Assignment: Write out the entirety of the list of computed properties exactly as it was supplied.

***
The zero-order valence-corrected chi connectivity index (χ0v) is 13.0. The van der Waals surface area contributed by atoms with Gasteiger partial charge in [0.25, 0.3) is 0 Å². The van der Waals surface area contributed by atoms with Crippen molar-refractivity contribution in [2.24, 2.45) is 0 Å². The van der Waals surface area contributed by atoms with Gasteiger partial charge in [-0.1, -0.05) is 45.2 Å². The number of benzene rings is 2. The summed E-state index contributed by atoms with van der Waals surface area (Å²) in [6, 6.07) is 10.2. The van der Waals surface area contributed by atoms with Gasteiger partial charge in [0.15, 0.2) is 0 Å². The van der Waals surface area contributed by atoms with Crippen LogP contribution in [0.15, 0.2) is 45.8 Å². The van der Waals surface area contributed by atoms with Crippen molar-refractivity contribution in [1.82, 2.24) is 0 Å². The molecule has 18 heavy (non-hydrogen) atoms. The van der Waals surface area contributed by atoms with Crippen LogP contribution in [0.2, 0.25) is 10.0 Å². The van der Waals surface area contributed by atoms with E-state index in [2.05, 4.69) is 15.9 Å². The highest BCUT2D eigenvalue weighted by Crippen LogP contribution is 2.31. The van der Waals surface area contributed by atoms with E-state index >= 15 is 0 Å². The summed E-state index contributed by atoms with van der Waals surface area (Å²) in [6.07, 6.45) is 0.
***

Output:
The zero-order valence-corrected chi connectivity index (χ0v) is 13.0. The van der Waals surface area contributed by atoms with Gasteiger partial charge in [0.25, 0.3) is 0 Å². The van der Waals surface area contributed by atoms with Crippen molar-refractivity contribution in [2.24, 2.45) is 0 Å². The van der Waals surface area contributed by atoms with Gasteiger partial charge in [-0.1, -0.05) is 45.2 Å². The number of benzene rings is 2. The summed E-state index contributed by atoms with van der Waals surface area (Å²) in [6, 6.07) is 10.2. The van der Waals surface area contributed by atoms with Gasteiger partial charge in [0.15, 0.2) is 0 Å². The van der Waals surface area contributed by atoms with Crippen LogP contribution in [0.15, 0.2) is 45.8 Å². The van der Waals surface area contributed by atoms with Crippen molar-refractivity contribution in [1.82, 2.24) is 0 Å². The molecule has 18 heavy (non-hydrogen) atoms. The van der Waals surface area contributed by atoms with Crippen LogP contribution in [0.2, 0.25) is 10.0 Å². The van der Waals surface area contributed by atoms with E-state index in [2.05, 4.69) is 15.9 Å². The highest BCUT2D eigenvalue weighted by Crippen LogP contribution is 2.31. The van der Waals surface area contributed by atoms with E-state index >= 15 is 0 Å². The summed E-state index contributed by atoms with van der Waals surface area (Å²) in [6.07, 6.45) is 0.